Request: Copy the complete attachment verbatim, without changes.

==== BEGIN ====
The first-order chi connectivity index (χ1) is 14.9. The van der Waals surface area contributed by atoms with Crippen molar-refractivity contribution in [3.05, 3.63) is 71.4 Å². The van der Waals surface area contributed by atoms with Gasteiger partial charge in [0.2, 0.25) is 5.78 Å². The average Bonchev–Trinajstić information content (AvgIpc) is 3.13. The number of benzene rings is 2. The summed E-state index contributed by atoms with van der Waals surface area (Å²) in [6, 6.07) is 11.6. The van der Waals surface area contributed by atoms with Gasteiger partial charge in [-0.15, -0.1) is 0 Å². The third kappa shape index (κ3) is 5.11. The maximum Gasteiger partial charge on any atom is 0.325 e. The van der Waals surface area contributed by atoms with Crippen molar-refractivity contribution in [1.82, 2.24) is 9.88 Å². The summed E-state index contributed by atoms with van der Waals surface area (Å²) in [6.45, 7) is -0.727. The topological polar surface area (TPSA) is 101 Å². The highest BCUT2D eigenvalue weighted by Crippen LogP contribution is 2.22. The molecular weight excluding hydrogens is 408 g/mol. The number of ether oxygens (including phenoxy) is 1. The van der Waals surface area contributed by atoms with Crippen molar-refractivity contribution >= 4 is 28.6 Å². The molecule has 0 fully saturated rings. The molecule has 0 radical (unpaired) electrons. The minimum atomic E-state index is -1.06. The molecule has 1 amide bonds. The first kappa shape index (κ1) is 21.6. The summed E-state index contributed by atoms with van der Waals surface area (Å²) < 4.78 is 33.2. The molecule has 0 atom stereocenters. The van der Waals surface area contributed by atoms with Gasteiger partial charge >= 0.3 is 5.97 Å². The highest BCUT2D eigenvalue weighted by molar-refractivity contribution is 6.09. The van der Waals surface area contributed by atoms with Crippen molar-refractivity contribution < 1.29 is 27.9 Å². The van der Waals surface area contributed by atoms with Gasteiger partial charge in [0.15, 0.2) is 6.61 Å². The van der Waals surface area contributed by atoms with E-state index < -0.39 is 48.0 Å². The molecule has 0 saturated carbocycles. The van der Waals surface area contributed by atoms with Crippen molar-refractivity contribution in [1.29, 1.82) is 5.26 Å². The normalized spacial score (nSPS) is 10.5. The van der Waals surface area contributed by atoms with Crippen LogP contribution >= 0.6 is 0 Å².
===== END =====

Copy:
The first-order chi connectivity index (χ1) is 14.9. The van der Waals surface area contributed by atoms with Crippen molar-refractivity contribution in [3.05, 3.63) is 71.4 Å². The van der Waals surface area contributed by atoms with Gasteiger partial charge in [0.2, 0.25) is 5.78 Å². The average Bonchev–Trinajstić information content (AvgIpc) is 3.13. The number of benzene rings is 2. The summed E-state index contributed by atoms with van der Waals surface area (Å²) in [6, 6.07) is 11.6. The van der Waals surface area contributed by atoms with Gasteiger partial charge in [-0.15, -0.1) is 0 Å². The third kappa shape index (κ3) is 5.11. The maximum Gasteiger partial charge on any atom is 0.325 e. The van der Waals surface area contributed by atoms with Crippen molar-refractivity contribution in [1.82, 2.24) is 9.88 Å². The summed E-state index contributed by atoms with van der Waals surface area (Å²) in [6.45, 7) is -0.727. The topological polar surface area (TPSA) is 101 Å². The highest BCUT2D eigenvalue weighted by Crippen LogP contribution is 2.22. The molecular weight excluding hydrogens is 408 g/mol. The number of ether oxygens (including phenoxy) is 1. The van der Waals surface area contributed by atoms with Crippen molar-refractivity contribution >= 4 is 28.6 Å². The molecule has 0 fully saturated rings. The molecule has 0 radical (unpaired) electrons. The minimum atomic E-state index is -1.06. The molecule has 1 amide bonds. The first kappa shape index (κ1) is 21.6. The summed E-state index contributed by atoms with van der Waals surface area (Å²) < 4.78 is 33.2. The molecule has 0 atom stereocenters. The van der Waals surface area contributed by atoms with Gasteiger partial charge >= 0.3 is 5.97 Å². The highest BCUT2D eigenvalue weighted by molar-refractivity contribution is 6.09. The van der Waals surface area contributed by atoms with Crippen molar-refractivity contribution < 1.29 is 27.9 Å². The van der Waals surface area contributed by atoms with Gasteiger partial charge in [0.15, 0.2) is 6.61 Å². The van der Waals surface area contributed by atoms with E-state index < -0.39 is 48.0 Å². The molecule has 0 saturated carbocycles. The van der Waals surface area contributed by atoms with Crippen molar-refractivity contribution in [1.29, 1.82) is 5.26 Å². The normalized spacial score (nSPS) is 10.5. The van der Waals surface area contributed by atoms with Crippen LogP contribution >= 0.6 is 0 Å².